Neuroinfections, head trauma and metabolic abnormalities contribute significantly to the burden of epilepsy in India
The staggering number of nearly 1.5 million women of reproductive age in India battling epilepsy highlights a critical need for personalized care and support. Despite medical advances, this demographic faces significant challenges, including the teratogenic effects of antiepileptic drugs and higher rates of infertility, experts say.
On National Epilepsy Day, neurologists at Kochi’s Amrita Hospital emphasized the urgent need for greater awareness on early detection and treatment of epileptic seizures in young women. They expressed deep concern about the insufficient care provided to women with epilepsy, influenced by cultural beliefs, social stigma and inadequate health infrastructure.
Dr Siby Gopinath, Epileptologist and Professor of Neurology at Amrita Hospital, Kochi, said: “Epilepsy, a neurological disorder characterized by recurrent seizures, affects approximately 50 million people worldwide, with a significant proportion residing in the India, home to between 10 and 12 million people, “Despite its prevalence, there is a considerable gap in the treatment of epilepsy, particularly in low-resource settings such as rural India.”
Understanding the various causes of epilepsy, including structural changes in the brain and metabolic alterations, is crucial for effective treatment. Neuroinfections, head trauma and metabolic abnormalities contribute significantly to the burden of epilepsy in India, especially among women of reproductive age.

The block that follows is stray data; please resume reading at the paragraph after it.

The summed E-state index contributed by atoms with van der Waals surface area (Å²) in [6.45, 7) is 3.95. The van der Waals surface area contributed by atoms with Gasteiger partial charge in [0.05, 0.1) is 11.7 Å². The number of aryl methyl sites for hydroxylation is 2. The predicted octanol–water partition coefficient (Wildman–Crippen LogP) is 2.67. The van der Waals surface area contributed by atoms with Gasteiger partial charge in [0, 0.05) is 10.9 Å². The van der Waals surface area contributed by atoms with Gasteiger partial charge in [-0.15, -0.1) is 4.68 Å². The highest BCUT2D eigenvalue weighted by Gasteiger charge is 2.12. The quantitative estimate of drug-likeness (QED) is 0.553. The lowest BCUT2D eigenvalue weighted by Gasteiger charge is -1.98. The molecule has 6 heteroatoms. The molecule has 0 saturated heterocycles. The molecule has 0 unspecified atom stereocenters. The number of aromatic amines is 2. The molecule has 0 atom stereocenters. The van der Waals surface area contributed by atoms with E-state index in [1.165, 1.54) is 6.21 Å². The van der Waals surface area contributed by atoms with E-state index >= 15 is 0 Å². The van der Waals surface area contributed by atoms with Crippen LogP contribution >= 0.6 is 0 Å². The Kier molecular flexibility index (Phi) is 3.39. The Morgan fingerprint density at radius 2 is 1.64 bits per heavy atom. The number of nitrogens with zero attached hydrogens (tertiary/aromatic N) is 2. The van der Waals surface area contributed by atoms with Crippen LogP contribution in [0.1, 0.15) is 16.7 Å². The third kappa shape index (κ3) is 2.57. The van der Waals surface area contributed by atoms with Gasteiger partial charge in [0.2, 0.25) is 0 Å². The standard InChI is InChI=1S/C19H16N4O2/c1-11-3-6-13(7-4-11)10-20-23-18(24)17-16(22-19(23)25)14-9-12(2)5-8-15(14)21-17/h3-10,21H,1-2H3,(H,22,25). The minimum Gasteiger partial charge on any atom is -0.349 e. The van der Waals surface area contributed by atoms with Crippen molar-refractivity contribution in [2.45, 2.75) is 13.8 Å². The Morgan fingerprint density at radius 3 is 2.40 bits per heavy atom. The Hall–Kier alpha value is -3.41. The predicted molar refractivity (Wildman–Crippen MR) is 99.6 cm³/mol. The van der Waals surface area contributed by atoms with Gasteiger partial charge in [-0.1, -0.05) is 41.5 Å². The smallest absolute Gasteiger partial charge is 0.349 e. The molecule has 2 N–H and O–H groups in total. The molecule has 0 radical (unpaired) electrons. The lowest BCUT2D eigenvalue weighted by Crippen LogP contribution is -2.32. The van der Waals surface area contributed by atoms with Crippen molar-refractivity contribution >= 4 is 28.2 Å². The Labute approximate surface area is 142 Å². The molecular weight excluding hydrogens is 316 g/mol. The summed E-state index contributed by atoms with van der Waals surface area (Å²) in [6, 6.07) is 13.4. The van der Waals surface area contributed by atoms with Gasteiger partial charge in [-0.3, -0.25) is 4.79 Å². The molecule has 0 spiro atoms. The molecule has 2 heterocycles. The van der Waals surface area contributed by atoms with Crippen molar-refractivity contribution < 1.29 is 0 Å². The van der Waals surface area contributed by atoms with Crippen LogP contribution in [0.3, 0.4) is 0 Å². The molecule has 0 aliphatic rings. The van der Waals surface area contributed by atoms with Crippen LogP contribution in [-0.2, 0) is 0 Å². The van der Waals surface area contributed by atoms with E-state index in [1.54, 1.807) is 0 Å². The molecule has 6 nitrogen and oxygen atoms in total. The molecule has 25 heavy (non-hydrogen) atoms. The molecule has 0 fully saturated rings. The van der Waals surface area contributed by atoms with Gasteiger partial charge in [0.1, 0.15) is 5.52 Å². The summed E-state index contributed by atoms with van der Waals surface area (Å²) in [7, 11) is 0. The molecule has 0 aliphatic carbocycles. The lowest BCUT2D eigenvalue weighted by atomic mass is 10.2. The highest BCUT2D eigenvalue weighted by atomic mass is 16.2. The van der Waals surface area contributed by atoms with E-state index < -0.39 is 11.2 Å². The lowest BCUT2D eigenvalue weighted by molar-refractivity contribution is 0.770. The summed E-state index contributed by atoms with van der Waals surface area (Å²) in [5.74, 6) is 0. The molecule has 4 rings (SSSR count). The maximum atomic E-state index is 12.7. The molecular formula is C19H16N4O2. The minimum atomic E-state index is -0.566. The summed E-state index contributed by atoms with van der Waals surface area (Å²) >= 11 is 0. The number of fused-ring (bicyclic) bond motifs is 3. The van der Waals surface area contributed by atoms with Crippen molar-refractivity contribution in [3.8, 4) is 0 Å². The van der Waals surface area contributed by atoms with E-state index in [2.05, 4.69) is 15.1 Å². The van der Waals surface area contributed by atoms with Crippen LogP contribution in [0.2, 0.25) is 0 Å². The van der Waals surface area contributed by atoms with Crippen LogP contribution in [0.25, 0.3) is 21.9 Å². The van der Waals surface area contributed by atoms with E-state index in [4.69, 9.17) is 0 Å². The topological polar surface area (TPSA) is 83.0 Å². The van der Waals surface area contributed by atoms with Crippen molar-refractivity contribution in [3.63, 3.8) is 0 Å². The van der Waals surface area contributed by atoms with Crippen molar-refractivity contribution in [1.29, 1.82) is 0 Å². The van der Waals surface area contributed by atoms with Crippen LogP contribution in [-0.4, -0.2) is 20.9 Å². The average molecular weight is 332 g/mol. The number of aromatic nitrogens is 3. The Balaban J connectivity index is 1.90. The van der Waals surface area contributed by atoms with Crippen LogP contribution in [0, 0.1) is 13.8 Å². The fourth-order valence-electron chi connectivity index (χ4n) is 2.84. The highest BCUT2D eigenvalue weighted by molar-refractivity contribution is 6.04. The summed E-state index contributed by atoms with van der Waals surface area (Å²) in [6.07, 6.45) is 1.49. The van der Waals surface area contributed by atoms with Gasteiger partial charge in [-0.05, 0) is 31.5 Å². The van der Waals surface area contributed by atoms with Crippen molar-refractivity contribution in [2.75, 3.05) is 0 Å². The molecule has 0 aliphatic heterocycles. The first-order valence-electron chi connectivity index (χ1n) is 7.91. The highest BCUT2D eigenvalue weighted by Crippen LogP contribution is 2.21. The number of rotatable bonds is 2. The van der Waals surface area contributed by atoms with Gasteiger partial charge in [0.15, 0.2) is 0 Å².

Children are also substantially impacted: the highest incidence occurs in the first year of life and peaks between the ages of 1 to 12 years. Diagnosis in children poses challenges due to various seizure mimics, requiring evaluation by trained pediatric neurologists.
Accurate diagnosis is based on comprehensive neurological examinations and advanced neuroimaging studies, such as electroencephalogram (EEG) and brain scans. Preventive measures aimed at preventing falls and injuries, improving perinatal care, and treating modifiable risk factors play a crucial role in reducing the burden of epilepsy among women and children alike.
Treatment options include pharmacotherapy, surgical interventions, brain stimulation therapies, and dietary modifications such as ketogenic diets. However, challenges such as drug-refractory cases underscore the need for alternative therapies and precision medicine approaches tailored to individual patients.
Dr Ashok Pillai, Clinical Professor, Advanced Center for Robotic Surgery, Surgical Oncology and Neurosurgery, Amrita Advanced Epilepsy Centre, Amrita Hospital, Kochi, emphasized, “Epilepsy screening is vital for early detection and timely intervention. Implement health care and gentle birth practices.” “Essential management and vaccination protocols are crucial steps in the prevention of epilepsy. Early detection and awareness contribute to timely intervention, improving the overall well-being of women and children affected by epilepsy.”